Archive for November, 2007
With all of the acquisitions happening in the business intelligence space, customers are in a state of confusion. What do all of these changes mean — both short term and long term? In my view, it is best to take a pragmatic approach to this changing market landscape. This acquisition spree in BI is impacting as many as 80,000 customers who use business intelligence software from Hyperion, Business Objects, or Cognos. What should customers be asking their vendors about the future directions of their products? All three BI vendors have either just been acquired or are soon to be acquired by three large IT companies – Oracle, SAP, and IBM, respectively. Is it business as usual or do the IT managers need to alter their business relationships and plans for business intelligence implementations now that a wave of consolidation is underway?
Customer concerns about the re-alignment in the business intelligence area tend to fall into three categories: impact on legacy environments, impact on future buying decisions, and technical innovation. Management issues will vary with how business intelligence software has been deployed at their companies and how well integrated this software has been with other information management software.
Legacy environments. Many companies tend to use BI tools for traditional management reporting. In general, they like to stick with what they know and what their users are trained to use. Therefore, they want to be assured that they can continue using the familiar reporting tools in the same way. While most managers assume that once an acquisition is complete, there will be new operating efficiencies. What they don’t always know is whether those efficiencies will translate to savings. They also would like to understand how the company might benefit from the fact that a larger company with more resources has bought the company they have been dealing with. How will my company benefit from the acquisition? Will there be any changes in the sales and service teams? What about pricing issues and planned upgrades?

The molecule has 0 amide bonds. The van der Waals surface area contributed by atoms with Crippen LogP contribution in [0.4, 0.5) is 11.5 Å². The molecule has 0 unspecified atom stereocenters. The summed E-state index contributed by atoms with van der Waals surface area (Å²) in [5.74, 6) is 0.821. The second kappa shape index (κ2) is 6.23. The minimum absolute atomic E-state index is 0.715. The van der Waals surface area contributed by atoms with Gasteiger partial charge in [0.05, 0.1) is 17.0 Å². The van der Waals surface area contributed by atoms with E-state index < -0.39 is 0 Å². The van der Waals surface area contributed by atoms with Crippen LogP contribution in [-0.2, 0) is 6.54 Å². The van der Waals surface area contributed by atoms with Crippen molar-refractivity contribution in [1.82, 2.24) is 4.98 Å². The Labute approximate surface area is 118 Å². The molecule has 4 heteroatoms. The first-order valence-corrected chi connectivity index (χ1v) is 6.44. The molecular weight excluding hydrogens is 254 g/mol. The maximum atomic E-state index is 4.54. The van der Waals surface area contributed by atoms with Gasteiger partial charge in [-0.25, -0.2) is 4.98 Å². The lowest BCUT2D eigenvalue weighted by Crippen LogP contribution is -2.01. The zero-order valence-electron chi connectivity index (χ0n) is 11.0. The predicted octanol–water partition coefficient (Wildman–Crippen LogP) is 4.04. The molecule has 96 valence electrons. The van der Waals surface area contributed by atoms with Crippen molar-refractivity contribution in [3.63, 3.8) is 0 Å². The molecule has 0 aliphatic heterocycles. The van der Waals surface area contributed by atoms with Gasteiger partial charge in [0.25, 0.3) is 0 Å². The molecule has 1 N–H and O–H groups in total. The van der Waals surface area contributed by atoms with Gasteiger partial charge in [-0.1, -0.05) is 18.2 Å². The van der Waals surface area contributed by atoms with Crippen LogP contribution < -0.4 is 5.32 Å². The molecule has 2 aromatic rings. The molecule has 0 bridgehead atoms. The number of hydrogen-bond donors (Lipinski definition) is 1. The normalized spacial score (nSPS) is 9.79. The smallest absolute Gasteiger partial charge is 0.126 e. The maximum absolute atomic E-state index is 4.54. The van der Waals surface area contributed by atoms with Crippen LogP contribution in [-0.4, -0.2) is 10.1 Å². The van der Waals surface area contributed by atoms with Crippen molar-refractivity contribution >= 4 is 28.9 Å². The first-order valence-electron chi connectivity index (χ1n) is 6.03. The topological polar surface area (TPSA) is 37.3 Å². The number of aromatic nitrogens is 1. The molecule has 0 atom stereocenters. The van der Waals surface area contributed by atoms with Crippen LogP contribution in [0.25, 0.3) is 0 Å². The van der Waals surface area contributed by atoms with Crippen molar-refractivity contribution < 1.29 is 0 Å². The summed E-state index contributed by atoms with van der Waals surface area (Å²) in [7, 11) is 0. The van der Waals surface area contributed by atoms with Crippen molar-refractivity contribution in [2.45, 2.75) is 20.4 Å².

Typically, it will take a while before changes are evident. For example, if you are getting good value from your use of Crystal Reports—the Business Objects’ reporting solution designed to support business modeling, analysis, and decision making – it really may not matter to you which company purchased Business Objects.
Ironically, some of the most important issues that might emerge happen when customers merge with each other. For example, one company might have standardized on Cognos for its analysis and reporting while the company being acquired uses Business Objects as a standard. Since large enterprises rely on business intelligence software to gain insight into production, sales, revenue, or other data across divisions and subsidiaries, too many tools may make decision making more difficult.
It is interesting that these acquisitions are hitting the market at the same time that companies are trying to move from a departmental view of data to an enterprise perspective. A unified and standardized approach to information management across the enterprise is becoming a top priority. Companies that have accumulated many different BI vendor software may use this time of change to re-evaluate a BI strategy.